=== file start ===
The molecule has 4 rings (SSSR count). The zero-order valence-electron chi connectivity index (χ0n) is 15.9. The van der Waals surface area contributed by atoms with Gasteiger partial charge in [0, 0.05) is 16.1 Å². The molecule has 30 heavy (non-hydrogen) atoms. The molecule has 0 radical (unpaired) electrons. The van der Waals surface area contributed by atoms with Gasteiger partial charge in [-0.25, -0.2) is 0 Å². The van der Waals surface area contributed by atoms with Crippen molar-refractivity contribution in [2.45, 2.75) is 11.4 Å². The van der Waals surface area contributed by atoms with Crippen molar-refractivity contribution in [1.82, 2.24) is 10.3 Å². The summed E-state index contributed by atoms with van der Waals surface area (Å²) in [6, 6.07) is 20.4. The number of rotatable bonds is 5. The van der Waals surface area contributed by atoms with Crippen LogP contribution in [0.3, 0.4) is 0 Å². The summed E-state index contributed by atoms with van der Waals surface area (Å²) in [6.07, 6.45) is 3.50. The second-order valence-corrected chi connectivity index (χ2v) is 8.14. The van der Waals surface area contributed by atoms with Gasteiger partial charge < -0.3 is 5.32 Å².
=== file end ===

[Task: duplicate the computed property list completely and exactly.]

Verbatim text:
The molecule has 4 rings (SSSR count). The zero-order valence-electron chi connectivity index (χ0n) is 15.9. The van der Waals surface area contributed by atoms with Gasteiger partial charge in [0, 0.05) is 16.1 Å². The molecule has 30 heavy (non-hydrogen) atoms. The molecule has 0 radical (unpaired) electrons. The van der Waals surface area contributed by atoms with Gasteiger partial charge in [-0.25, -0.2) is 0 Å². The van der Waals surface area contributed by atoms with Crippen molar-refractivity contribution in [2.45, 2.75) is 11.4 Å². The van der Waals surface area contributed by atoms with Crippen molar-refractivity contribution in [1.82, 2.24) is 10.3 Å². The summed E-state index contributed by atoms with van der Waals surface area (Å²) in [6, 6.07) is 20.4. The number of rotatable bonds is 5. The van der Waals surface area contributed by atoms with Crippen LogP contribution in [0.3, 0.4) is 0 Å². The summed E-state index contributed by atoms with van der Waals surface area (Å²) in [6.07, 6.45) is 3.50. The second-order valence-corrected chi connectivity index (χ2v) is 8.14. The van der Waals surface area contributed by atoms with Gasteiger partial charge < -0.3 is 5.32 Å².